Ethical and sustainable clothing means different things to different people. At its heart, it’s about ensuring that people in your supply chain are treated fairly and the environmental impact is minimised. These can be hard things to measure but certification, though sometimes criticised for not offering a full picture or being hard to fathom, does offer a start.
Factories can be audited by independent third parties to ensure working conditions are safe, that working hours are regulated and that wages paid are enough to cover the basic cost of living. It’s important to recognise that there are variances in the quality of certification; with SA8000, FairWear, FairTrade and the ETI generally considered to be the strongest. However, certifications are never enough –it’s also important to ensure your supply chain is transparent and that the companies you buy from are truly committed to sustainability.
Some certificates e.g. Oeko Tex 100, GOTS and ISO ensure clothing is safe to wear and consider the environmental effects of manufacture. Much greater impact is made, however, when looking at the fibres used; Organic cotton has been proven to use 71% less water and 62% less energy than conventional cotton, it avoids the harmful and toxic chemicals that would otherwise enter our environment and it gives farmers freedom from the tyranny of genetically modified seeds and ever increasing amounts of toxic chemicals to keep them growing. Indeed, by actually fixing carbon into the soil, organic farming can help reverse global warming and so have a positive impact on the environment.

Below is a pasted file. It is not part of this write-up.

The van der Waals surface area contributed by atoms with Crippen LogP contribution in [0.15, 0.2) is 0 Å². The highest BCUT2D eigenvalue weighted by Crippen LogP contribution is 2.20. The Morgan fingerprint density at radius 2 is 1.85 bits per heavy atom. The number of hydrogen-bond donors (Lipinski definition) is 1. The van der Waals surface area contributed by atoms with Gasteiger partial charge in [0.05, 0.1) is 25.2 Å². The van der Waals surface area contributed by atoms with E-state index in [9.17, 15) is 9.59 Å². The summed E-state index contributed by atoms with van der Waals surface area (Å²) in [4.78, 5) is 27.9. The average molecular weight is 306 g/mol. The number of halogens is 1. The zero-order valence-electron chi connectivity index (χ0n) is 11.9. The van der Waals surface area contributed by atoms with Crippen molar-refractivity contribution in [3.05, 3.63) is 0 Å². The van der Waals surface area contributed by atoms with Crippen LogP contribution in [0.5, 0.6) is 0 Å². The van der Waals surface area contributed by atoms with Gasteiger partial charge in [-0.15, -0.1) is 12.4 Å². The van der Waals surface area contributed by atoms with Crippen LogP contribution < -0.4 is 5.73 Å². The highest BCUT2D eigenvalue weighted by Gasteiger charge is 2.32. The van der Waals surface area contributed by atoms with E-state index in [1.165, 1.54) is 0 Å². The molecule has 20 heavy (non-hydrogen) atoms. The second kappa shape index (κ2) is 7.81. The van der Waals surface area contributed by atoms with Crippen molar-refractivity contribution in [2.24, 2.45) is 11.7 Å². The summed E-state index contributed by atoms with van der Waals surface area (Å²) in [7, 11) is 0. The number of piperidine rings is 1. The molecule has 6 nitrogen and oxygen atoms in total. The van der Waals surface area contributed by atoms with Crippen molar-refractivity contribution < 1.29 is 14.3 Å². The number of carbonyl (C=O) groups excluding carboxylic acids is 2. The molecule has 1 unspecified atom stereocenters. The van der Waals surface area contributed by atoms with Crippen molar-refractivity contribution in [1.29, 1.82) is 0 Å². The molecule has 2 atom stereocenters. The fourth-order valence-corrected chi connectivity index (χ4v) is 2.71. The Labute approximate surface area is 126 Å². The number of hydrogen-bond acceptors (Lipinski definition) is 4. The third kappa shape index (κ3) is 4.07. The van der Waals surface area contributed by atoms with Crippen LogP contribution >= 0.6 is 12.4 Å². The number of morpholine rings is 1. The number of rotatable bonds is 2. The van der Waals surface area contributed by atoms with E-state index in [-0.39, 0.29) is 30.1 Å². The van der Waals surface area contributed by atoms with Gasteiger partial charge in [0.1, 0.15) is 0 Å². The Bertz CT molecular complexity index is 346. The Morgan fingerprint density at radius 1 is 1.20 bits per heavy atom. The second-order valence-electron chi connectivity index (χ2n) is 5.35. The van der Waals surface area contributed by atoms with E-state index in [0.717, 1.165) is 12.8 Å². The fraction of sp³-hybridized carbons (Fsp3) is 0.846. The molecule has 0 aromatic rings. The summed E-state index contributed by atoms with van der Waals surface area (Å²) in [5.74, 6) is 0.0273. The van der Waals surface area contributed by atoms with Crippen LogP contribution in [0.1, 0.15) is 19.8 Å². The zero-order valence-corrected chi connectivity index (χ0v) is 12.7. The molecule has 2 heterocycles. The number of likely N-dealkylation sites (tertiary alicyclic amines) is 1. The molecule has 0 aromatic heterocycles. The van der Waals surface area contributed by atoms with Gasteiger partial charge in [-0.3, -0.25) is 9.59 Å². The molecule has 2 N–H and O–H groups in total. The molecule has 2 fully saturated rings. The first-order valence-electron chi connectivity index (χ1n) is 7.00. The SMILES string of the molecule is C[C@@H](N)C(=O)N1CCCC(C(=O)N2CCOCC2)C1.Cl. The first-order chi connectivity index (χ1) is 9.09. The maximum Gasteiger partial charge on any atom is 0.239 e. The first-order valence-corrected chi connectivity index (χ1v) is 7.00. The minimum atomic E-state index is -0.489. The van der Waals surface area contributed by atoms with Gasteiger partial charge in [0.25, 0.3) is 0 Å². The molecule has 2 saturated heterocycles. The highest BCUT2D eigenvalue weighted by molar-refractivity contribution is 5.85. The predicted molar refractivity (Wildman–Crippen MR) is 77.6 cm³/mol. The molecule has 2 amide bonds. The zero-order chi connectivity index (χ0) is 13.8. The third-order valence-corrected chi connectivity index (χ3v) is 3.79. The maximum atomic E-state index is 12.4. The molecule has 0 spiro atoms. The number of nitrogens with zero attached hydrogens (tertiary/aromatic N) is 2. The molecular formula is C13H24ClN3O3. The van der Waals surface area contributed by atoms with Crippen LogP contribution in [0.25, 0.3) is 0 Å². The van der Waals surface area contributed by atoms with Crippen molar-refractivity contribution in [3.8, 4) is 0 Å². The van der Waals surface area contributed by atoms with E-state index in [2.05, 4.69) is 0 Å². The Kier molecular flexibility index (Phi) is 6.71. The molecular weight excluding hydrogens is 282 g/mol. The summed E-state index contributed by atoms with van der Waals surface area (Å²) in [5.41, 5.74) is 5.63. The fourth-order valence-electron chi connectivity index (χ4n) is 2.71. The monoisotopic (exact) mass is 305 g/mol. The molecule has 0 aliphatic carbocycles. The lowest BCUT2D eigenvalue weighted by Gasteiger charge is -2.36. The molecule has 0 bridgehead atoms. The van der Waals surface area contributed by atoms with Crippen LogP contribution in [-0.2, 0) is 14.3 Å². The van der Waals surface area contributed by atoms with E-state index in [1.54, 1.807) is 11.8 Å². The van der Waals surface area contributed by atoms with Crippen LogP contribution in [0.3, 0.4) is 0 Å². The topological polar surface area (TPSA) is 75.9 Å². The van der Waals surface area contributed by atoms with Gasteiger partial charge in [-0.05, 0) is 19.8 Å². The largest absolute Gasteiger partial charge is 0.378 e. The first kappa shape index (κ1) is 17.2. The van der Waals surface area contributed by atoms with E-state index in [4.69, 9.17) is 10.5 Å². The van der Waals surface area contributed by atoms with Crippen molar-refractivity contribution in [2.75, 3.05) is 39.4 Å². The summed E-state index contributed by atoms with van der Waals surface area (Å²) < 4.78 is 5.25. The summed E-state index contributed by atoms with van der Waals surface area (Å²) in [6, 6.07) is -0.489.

Viscose (or rayon) creates environmental degradation in its manufacture. Opting for an eco- alternative, e.g. Lenzing’s TENCEL®, that offers same (if not better) fabric attributes but is made in an environmentally-conscious manner has huge impact.
Other sustainable fibre alternatives include recycled cotton, recycled polyester, organic flax and hemp.
Brands like Mantis World are committed to increasing the use of sustainable fibres year on year. Transparency through the supply chain helps to ensure that no Uzbek cotton is used, there’s no sub-contracting to unsavoury factories, all waste water is properly treated before being safely discharged into the environment and the workforce has safe and fair working conditions. They require partner manufacturers to hold relevant, reputable and recognised certifications but firmly believe it’s their long term personal relationships with factories that makes all the difference.
Ask your suppliers about their commitments to sustainability – for your customers will be asking you that same question.
Made-by.org has a useful environmental benchmark for fibres
Two excellent non-profit organisations with a wealth of information - Textileexchange.org and ethicalfashionforum.com